After Michelle Zatlyn had her first child in 2013, many of her peers encouraged her to talk publicly about her experience being a mother and a co-founder at a high-growth tech firm. She chose not to.
"I didn't want people to label me as a woman," said Zatlyn, one of the three co-founders of CloudFlare, a San Francisco-based web performance and security firm valued at more than $1 billion. "I was a founder, I was Michelle, and I happened to be a woman. But I wanted to be known as an entrepreneur."
Three years and a second child later, Zatlyn has changed her view. The 37-year-old, who serves as the head of CloudFlare's user experience, now sees it as her responsibility to share her story and talk about the ways she balances motherhood and entrepreneurship. She says it's her way of taking part in the tech diversity movement and encouraging more women to join and stay in the industry.
"I want to motivate the next generation of women to say, 'If she can do it, so can I,'" she says. "There are trade-offs and it's not always easy, but you can do both."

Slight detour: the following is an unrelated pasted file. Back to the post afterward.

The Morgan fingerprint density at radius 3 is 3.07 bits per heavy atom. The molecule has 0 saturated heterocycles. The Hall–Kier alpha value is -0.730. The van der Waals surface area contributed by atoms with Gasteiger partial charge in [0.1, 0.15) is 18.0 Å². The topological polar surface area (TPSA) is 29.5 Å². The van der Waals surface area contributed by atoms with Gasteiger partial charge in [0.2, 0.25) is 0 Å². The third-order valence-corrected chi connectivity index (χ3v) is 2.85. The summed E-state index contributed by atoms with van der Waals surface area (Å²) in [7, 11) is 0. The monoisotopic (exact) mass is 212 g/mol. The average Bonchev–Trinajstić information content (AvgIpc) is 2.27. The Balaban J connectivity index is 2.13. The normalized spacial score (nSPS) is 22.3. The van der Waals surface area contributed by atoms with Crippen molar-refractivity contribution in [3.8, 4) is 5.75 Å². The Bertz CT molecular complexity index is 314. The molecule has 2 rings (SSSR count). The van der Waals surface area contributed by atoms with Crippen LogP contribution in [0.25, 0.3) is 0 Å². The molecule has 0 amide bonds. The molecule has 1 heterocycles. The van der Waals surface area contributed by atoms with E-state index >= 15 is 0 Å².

Women hold just 33.5 percent of the jobs at private tech companies and startups, according to an analysis by 500 Miles, a startup that uses big data to help college graduates find high-growth employers. And Harvard Business School research has found that 56 percent of women in tech leave the industry after a few years, a far higher attrition rate than for men. Among the reasons are intense workweeks that do not allow for being a parent, as well as unclear advanced career paths for women.
Handling high expectations
Since launching in 2009, Zatlyn and her co-founders have grown CloudFlare into one of San Francisco's most promising startups. CloudFlare reportedly became profitable in 2014. The company now counts more than 4 million customers in over 150 countries and is adding more than 10,000 new customers every day, according to a CloudFlare spokeswoman.